HGA’s new technologically-advanced design allows patients to create their own sense of calm.
A new state-of-the-art children’s surgery center recently opened on the UC Davis Medical Center campus in Sacramento. Designed by HGA, the 20,000 square-foot center is one of many next steps in a multi-year, multi-phase seismic compliance masterplan for the hospital.
“This was the perfect opportunity to create a new children’s surgery center that offered expanded services and created an environment to help improve patient care by providing a sense of calm for patients and families facing a very difficult situation,” said Greg Osecheck, principal in the Sacramento office of HGA. “Our design started with programming to optimize the number of ORs and prep and recovery bays, right sized for the CSC’s needs and future technology without sacrificing quality.”
UC Davis Children’s Hospital is the Sacramento region’s only nationally-ranked, comprehensive hospital that provides care from infancy through young adulthood and for all facets: primary care, subspecialties, and critical care.
The Children’s Surgery Center was first located in the North-South Wing of the hospital, which was built in the 1950s. However, as the hospital continued to grow and embarked on a multi-year seismic compliance masterplan, that wing is being vacated for future demolition. The CSC was relocated to designated expansion space in the Surgery and Emergency Services Pavilion (SESP).
Located on the second and third floor of the SESP, Children’s Surgery Center’s cutting-edge pediatric facility was designed to meet current seismic safety code and to maximize value without sacrificing quality. Patients and their families check in and use the waiting room on the second floor that also houses the staff breakroom, administration offices, and other support services.
Patients are then escorted to the prep/recovery bays on the third floor, which also house six new operating rooms – four general operating rooms, one cardiovascular operating room, and one complex operating room to be used for specialty cases such as conjoined twin separations. All building support systems serving the surgical spaces were upgraded with the project.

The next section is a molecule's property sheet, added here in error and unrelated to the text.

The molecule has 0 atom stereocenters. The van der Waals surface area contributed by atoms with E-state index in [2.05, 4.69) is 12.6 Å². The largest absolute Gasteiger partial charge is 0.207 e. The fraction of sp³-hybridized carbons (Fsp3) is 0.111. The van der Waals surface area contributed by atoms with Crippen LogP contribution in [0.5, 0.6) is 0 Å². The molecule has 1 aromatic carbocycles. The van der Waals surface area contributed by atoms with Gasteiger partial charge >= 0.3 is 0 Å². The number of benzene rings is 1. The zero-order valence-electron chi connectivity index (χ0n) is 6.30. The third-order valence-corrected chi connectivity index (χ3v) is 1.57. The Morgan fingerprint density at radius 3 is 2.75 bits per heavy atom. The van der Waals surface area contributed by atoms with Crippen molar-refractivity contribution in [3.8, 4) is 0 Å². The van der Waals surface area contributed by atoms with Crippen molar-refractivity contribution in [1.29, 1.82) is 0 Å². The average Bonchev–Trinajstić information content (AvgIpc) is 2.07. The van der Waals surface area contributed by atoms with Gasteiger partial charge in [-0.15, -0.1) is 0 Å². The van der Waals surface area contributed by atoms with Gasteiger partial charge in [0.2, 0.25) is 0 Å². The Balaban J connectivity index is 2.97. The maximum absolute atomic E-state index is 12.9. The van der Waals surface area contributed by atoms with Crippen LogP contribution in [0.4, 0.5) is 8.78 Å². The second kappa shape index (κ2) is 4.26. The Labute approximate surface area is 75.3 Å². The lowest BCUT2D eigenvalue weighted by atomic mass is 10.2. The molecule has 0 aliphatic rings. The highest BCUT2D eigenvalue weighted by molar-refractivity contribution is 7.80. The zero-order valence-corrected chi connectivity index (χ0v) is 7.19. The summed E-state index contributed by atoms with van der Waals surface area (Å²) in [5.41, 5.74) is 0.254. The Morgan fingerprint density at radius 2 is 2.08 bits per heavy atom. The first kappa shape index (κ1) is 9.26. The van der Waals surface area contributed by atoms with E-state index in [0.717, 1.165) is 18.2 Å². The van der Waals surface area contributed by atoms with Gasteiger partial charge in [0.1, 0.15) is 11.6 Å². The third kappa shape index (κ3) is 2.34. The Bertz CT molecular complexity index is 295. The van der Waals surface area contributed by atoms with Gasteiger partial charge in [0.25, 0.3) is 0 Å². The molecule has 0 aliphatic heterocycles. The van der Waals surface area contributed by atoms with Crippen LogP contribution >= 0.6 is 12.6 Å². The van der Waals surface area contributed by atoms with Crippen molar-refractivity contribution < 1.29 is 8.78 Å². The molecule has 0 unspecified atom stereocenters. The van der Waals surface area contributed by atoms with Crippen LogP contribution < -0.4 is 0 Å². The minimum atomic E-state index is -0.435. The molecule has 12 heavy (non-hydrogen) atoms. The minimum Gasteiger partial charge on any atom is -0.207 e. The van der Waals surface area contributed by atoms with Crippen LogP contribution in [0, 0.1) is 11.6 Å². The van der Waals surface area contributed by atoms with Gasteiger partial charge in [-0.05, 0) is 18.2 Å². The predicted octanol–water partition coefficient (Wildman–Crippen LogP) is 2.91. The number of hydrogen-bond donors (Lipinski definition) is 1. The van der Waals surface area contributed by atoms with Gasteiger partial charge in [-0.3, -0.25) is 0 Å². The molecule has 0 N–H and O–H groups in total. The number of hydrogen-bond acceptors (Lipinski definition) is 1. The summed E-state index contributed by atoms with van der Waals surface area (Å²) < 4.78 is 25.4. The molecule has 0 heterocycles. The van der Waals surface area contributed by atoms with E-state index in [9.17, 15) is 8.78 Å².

Serving children from infants to 17-year-old young adults, design considerations needed to cater to diverse patient needs. HGA’s goals included creating an environment that was both practical and child-friendly. HGA designed each key element purposefully and intentionally for children in an effort to provide a sense of comfort, stability, and safety to the facility’s young patients and their families during their stay. For instance, the brightly colored waiting room features a play area to make the transition process easier for younger patients.
“We wanted to use the design to take as much stress out of this type of visit as possible,” explained Osecheck. “Key to the design was creating a variety of positive distractions for the children and the parents to take their mind off the forthcoming procedure. We pulled elements from the surrounding environment to link the space to the Sacramento valley. We incorporated flowing patterns in the floor finish to mimic the Sacramento River. We integrated circular patterns and shapes throughout because they are proven to have a calming effect visually. We also created a changing color lighting feature so that the child can choose their favorite color as they are taken into the operating room. All of these elements create positive distractions that generate a sense of calm for each child.”
In addition, HGA designed the OR environments to assist in controlling the pediatric patient’s body temperature. Infants and neonates are vulnerable to both hypothermia and hyperthermia during surgery, therefore the need for rapid heating and cooling of the ORs. HGA utilized computational fluid dynamics (CFD) computer modeling to optimize the size and location of ceiling diffuser arrays and low wall return grilles and to determine actual ventilation rates necessary for thermal management and to achieve superior airflow around the operating tables.
Designed for Teaching
Particular attention to detail was given to the design of staff meeting areas. Because UC Davis Medical Center is a teaching hospital, advanced technological capabilities included implementing live video feeds from operating rooms that can be watched from the adjacent collaboration rooms.
“As a teaching center, it was important to provide areas for teaching, collaborating and gathering,” Osecheck emphasized. “Besides being a huddle space, these collaboration rooms allow live feeds of the procedure so that students can learn without actually being in the operating room.”
This is one of several projects HGA has completed on the UC Davis Health campus. Other facilities include the MIND Institute (Medical Investigation of Neurodevelopmental Disorders), the Davis Tower (an inpatient bed tower), and planning for the School of Nursing’s Betty Irene Moore Hall, which opened in 2017.
For more information, read the full article in Prism.